The heavens thundered and the torrential rain poured down, yet they were easily drowned out by the beautiful sounds of joyful worship emanating from more than 300 voices singing in Swahili and English. “Karibu nyumbani”—welcome home —was declared by visiting African bishops, U.S. missionaries and denominational leaders, and long-lost friends becoming reacquainted in their new homeland.
The Wabash Park Camp & Retreat Center in Clay City, Indiana, was home to the first African Immigrants Ministries Welcome Home Conference on Aug. 24-25. The AIM Welcome Home Conference welcomed participants from Texas, Alaska, Rhode Island, Ohio, Kentucky, New York, Virginia, Missouri, Georgia, New Hampshire, Arizona, Iowa, Illinois, Massachusetts, Michigan and Indiana — as well as Free Methodist leaders from Congo and Rwanda.
Immigrants arrived, eager to reconnect with their spiritual parents and grandparents including Bishop Emeritus Gerald and Marlene Bates along with fellow former missionaries Jim and Martha Kirkpatrick. Denominational leaders proclaimed a loud “karibu nyumbani” to representatives of our larger Free Methodist Church including Rwanda Bishop Samuel Kayinamura, Democratic Republic of Congo Bishop Lubunga W’Ehusha and DRC Superintendent Ildephonse Bitebetebe. Church leaders gathered to learn ways to successfully welcome immigrants into their own churches.
All witnessed a historic event that gave glimpses of Revelation’s vision of “a great multitude that no one could count, from every nation, tribe, people and language, standing before the throne and before the Lamb” (Revelation 7:9).
Kayinamura expressed appreciation for AIM, which he called “a ministry of healing.”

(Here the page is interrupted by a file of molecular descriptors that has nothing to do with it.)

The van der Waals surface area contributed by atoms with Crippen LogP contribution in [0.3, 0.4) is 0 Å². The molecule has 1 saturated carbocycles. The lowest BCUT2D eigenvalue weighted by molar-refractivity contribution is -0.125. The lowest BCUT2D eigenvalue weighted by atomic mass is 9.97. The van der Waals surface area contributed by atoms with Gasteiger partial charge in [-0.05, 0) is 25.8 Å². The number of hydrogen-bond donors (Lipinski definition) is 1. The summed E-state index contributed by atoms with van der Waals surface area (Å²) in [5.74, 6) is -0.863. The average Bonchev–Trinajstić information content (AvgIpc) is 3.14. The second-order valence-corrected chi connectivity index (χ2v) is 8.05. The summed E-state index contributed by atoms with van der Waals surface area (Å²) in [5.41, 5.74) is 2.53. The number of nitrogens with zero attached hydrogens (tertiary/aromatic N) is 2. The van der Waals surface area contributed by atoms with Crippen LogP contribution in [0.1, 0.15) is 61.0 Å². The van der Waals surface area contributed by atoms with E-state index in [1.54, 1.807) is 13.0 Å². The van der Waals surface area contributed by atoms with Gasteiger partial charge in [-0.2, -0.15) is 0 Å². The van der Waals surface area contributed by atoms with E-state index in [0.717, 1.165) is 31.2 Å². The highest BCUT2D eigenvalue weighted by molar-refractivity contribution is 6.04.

W’Ehusha reminded the gathering that Jesus came to earth as an immigrant from heaven and moved to Egypt as an immigrant.
“God is a God of immigration. He doesn’t stay in one place,” W’Ehusha said. “Home is where the Father is. And He always says, ‘Welcome home.’”
International Child Care Ministries Director Linda Adams told the immigrants that they arrived in the United States with riches for the American church.
“When you came to us, you were rich in languages. You were rich in family connectedness – you value how much you belong to one another. You were rich in time. You were rich in hospitality, rich in traditions,” Adams said. “You have riches in resourcefulness that comes from having to find your own solution. You were rich in music. But the greatest is that you are rich in faith.”
No matter the identity and background of each person in attendance, the AIM Welcome Home Conference simultaneously grew and shrank our worlds. Our eyes were opened to the beautiful diversity and grandness of God, His church and His people. For those who haven’t ventured far from their respective villages, the conference presented sights and sounds of heaven. Young American adult volunteers learned words in Swahili from giggling children, and then stood in awe as worship through singing, dancing, praying and giving emanated without restraint. Their worlds grew. At the same time, shared stories illustrated how closely we’re all connected, even if thousands of miles and vast oceans may physically separate us.
All of this was possible through the hard work of the Rev. Isaac Bujambi, the regional coordinator of AIM, Lead Pastor Kenny Martin and the team at John Wesley Free Methodist Church in Indianapolis, and the vast human and physical resources of Wabash Park Camp & Retreat Center, which extended outstanding hospitality.
Bujambi told “The FMC Radio Show” that the conference’s purpose “was to provide for our African immigrant families a time where they can come together and enjoy praise and worship, fellowship and an opportunity to hear a great inspirational speaker, and receive valuable training. … It was also designed to help prepare pastors, leaders and congregations to welcome our Free Methodist African families and learn how we as a denomination can assist them in acclimating into our communities and the churches.”
Another purpose was to organize regional responses to African immigrants’ needs.
“We have received thousands and thousands of immigrants from Central Africa,” Bujambi said. “Most of them are Free Methodist Church members from Africa who were in refugee camps.”
Bujambi said Free Methodist congregations in the United States are welcoming the African immigrants, but members are not sure how to overcome language barriers and address the immigrants’ challenges. He said the conference allowed Free Methodists “to share what we are doing in different churches and how we can respond better to the needs of the immigrants.”